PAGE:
Attorneys Fred Pritzker and Ryan Osterholm filed a lawsuit today against Medical Advanced Pain Specialists (MAPS) on behalf of a 23 year old Minnesota woman, one of the 10 Minnesota patients that contracted fungal meningitis injections of tainted steroids in the summer of 2012. The steroids were manufactured by New England Compounding Center (NECC). On September 26, 2012, NECC voluntarily recalled three lots of these steroids due to fungal contamination.
On May 14, 2012, our client went to MAPS Clinic in Maple Grove for leg pain treatment. MAPS physicians recommended lumbar injections to alleviate the pain. Thus, on July 31, 2012, MAPS doctors administered a lumbar injection of methylprednisolone acetate manufactured by NECC. Our client had a second injection of NECC methylprednisolone acetate at MAPS on August 10, 2012.
By September 2012, our client had contracted spinal fungal meningitis. She was hospitalized for over a week. Since then, she has been on continual anti-fungal medication, voriconazole, a strong antifungal therapy that has numerous side effects, including visual issues, nausea, liver damage and cancer (squamous cell carcinoma). In addition, she had to have a medical device needed to treat another medical condition removed because of fear of further infection. Her prior medical condition caused chronic, debilitating pain, and the most effective treatment for her condition may no longer be available for her.
On September 26, 2012, NECC voluntarily recalled three lots of preservative-free methylprednisolone acetate due to possible contamination with fungus. Six clinics in Minnesota received some of the recalled NECC methylprednisolone steroid: MAPS pain clinics in Edina, Fridley, Maple Grove and Shakopee; and the Minnesota Surgery Center in Edina and Maple Grove.
On October 6, 2012, NECC expanded the recall to include all products in circulation that were distributed from its facility in Framingham, Massachusetts. On or about October 11, 2012, our client received notice from MAPS that she was injected with a recalled product that was potentially contaminated by NECC, according to the lawsuit.
At this same time, the CDC reported that other patients who had received NECC methylprednisolone had developed fungal meningitis. Although the investigation is ongoing, to date there are 377 CDC-confirmed cases of fungal meningitis in 20 states. There are 10 cases of fungal meningitis and 2 cases of osteomyelitis, a fungal infection in the bone. In its most recent counts, the CDC has confirmed 722 total cases of NECC drug related illness. Of those, 50 people have died, including one in Minnesota.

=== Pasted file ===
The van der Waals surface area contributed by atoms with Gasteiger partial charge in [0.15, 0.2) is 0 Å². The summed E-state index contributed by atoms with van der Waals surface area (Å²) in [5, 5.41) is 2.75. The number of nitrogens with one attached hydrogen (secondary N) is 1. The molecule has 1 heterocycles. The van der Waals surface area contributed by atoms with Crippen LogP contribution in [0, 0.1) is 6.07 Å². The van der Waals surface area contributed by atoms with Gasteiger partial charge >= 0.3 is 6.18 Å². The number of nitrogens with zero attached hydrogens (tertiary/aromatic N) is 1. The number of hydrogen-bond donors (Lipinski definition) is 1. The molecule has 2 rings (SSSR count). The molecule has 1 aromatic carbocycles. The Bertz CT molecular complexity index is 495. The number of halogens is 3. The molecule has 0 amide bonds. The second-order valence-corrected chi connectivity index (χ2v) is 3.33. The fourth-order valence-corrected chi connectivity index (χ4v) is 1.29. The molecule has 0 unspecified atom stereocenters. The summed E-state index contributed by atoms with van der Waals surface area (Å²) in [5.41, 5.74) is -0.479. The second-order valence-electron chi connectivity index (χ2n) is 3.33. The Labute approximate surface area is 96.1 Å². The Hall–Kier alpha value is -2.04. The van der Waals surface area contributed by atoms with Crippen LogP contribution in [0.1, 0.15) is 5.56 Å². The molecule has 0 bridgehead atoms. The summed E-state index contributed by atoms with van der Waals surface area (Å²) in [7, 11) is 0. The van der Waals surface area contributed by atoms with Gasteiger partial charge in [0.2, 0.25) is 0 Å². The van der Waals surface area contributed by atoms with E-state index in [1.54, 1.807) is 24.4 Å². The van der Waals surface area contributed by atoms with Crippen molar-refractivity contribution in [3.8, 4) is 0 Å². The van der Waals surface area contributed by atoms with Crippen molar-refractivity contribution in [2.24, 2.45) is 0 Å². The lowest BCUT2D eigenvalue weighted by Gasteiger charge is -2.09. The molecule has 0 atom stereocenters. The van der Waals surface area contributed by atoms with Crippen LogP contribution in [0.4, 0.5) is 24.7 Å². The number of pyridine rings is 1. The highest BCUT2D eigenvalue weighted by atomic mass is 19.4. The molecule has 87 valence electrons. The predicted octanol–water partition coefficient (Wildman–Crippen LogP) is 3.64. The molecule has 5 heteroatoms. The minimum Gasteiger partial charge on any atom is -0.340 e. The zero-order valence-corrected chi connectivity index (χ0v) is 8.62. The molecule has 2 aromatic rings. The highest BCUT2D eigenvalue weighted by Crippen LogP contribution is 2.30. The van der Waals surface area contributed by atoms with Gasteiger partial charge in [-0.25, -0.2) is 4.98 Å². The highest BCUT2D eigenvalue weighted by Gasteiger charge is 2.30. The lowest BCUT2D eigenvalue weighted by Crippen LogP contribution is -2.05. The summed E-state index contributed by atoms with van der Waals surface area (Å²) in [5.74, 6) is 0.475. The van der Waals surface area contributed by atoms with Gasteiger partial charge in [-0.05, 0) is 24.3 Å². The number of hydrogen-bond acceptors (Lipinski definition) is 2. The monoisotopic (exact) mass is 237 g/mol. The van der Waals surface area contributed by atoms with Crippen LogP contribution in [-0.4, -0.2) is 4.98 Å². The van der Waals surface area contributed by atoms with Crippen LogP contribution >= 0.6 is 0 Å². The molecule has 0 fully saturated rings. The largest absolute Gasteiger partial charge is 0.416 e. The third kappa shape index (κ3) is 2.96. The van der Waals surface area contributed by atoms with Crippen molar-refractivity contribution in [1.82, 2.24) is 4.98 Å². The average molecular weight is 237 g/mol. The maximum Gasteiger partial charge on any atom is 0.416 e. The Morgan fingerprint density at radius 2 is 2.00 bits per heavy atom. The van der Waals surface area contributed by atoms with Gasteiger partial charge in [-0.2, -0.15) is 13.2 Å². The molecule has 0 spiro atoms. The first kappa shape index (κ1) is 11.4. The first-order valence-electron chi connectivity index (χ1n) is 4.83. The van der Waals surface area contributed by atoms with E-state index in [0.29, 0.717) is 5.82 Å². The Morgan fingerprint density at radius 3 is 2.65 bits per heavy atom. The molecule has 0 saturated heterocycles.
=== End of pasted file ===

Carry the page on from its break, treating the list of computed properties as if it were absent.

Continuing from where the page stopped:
NECC was licensed as a compounding pharmacy in Minnesota. As such, it was required under Minnesota statutes to sell individually compounded pharmaceuticals for specific patients, by prescription. The license did not allow the company to sell pharmaceuticals in bulk. In December 2012, NECC filed for federal bankruptcy protection in Massachusetts.
This meningitis lawsuit alleges that, in violation of state law, MAPS received methylprednisolone acetate in bulk from NECC. The lawsuit also alleges that the NECC methylprednisolone administered to our client on July 31 and/or August 10, 2012, was contaminated with the fungus Exserohilum rostratum or Aspergillus fumigatus, potentially deadly pathogens that can cause illness and death if they are able to enter into the fluid surrounding the brain and spinal cord known as the cerebral spinal fluid (“CSF”).
“The lawsuit filed today seeks fair compensation for our client from MAPS,” said Fred Pritzker, lead attorney for this case. “We allege that these businesses should be held accountable for purchasing drugs illegally. MAPS cannot turn a blind eye to Minnesota law which mandates that it purchase in bulk only from a licensed supplier. Had MAPS abided by this law, many Minnesotans would not have been sickened.”
Attorneys Fred Pritzker and Ryan Osterholm are part of our law firm’s Bad Bug Law Team. They have won millions for our clients, including over $40,000,000.00 for clients injured by another defective medical product, one sold over-the-counter.